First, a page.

Figure 1: Irregular dilatations and constrictions of bile ducts (small arrows) diagnosed in MRCP (gall bladder, large arrows).

Endoscopic examination of the large bowel showed erythema and friability of the mucosa and loss of vascular pattern in the whole colon. More intensive inflammatory changes with additional superficial erosions and ulcers were visible within the sigmoid colon (Mayo UC score: 2/3). Histology confirmed inflammatory changes of the mucosa which are characteristic for UC. The presence of the hiatus hernia and slight superficial inflammation of the antral mucosa was diagnosed during esophagogastroduodenoscopy. The patient received typical treatment with glucocorticosteroids p.o. (prednisone 30 mg/day) and mesalazine p.o. (3 g/day) and p.r. (4 g/day) with good tolerance and satisfactory clinical response.

Three months later, the patient was hospitalized due to elevation of aminotransferases, total bilirubin, alkaline phosphatase (ALP), and gamma-glutamyl transpeptidase (GGTP). Endoscopic retrograde cholangiopancreatography (ERCP) showed significant constrictions of bile ducts (intrahepatic bile ducts did not contrast virtually, only partially in the right liver lobe), a sphincterotomy was performed, and a plastic stent was implanted in the common bile duct. During hospitalization, PSC-AIH (autoimmune hepatitis) overlap syndrome was also considered; however, on the basis of all available clinical data, its probability was estimated as very low. It is important to note that abdominal ultrasound, due to parietal solid lesion of uncertain etiology in the gallbladder, raised the suspicion of malignancy, which was subsequently excluded. However, given rapidly progressing PSC which would require transplantation in the future, the patient was transferred to the hepatology referential centre for cholecystectomy. UC was in remission and none of the intestinal symptoms were present at the time.

Five months later, the patient was once more referred to the transplantology centre. The general condition of the patient was poor, and laboratory tests showed impaired liver function (with cholestasis and jaundice), additionally complicated by local symptoms suggesting bacterial inflammation. ECPW was performed, and further exacerbation of lesions characteristic for PSC combined with the inflammatory changes was seen. A common bile duct free passage was restored by the reimplantation of a new stent (the previous stent was expelled prior to admission). After completion of all the tests included in the OLT qualification protocol, the patient was enrolled on the liver recipient’s waiting list.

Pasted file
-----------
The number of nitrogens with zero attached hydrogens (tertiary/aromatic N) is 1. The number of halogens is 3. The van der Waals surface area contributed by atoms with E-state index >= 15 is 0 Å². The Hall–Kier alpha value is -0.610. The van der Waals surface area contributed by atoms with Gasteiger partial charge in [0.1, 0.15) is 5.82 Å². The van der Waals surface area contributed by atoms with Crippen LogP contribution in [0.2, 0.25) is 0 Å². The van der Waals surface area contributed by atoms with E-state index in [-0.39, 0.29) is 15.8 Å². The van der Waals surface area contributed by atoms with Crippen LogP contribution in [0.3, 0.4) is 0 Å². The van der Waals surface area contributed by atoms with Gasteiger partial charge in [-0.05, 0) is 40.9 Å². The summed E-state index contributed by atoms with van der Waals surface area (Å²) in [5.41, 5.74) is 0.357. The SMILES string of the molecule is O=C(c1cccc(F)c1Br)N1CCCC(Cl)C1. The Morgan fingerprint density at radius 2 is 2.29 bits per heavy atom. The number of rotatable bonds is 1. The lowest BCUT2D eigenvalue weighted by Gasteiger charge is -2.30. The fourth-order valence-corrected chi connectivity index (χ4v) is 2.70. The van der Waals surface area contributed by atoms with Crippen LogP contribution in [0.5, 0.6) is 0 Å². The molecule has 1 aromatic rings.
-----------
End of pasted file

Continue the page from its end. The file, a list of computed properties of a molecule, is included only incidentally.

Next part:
OLT was performed three months later. Histopathological examination of excised liver showed preserved architecture of the organ and severe fibrosis in the majority of the portobiliary sinuses, with bands of connective tissue penetrating into the parenchyma and separating more clearly demarcated nodules. Within the portobiliary sinuses and in some bands of connective tissue were found mainly chronic inflammatory infiltration and multifocally devastation of the wall of the bile canaliculus. Multifocally, within the walls of large interlobular and hilum bile ducts, massive inflammatory infiltrations, almost complete disappearance of the epithelium, and numerous mucosal ulceration were found. In addition, locally, in the portobiliary sinuses exacerbated growth of neocholangioli was present. Characteristic periductal fibrosis was found around the walls of some bile ducts. Hepatocytes were without significant abnormalities; in the gallbladder, chronic inflammation was found. The above result supported the diagnosis of PSC.

The patient’s postoperative course was complicated by bleeding from the vascular anastomosis approximately one month after OLT and provided with surgical treatment. The patient is well 15 months after transplantation.

3. Discussion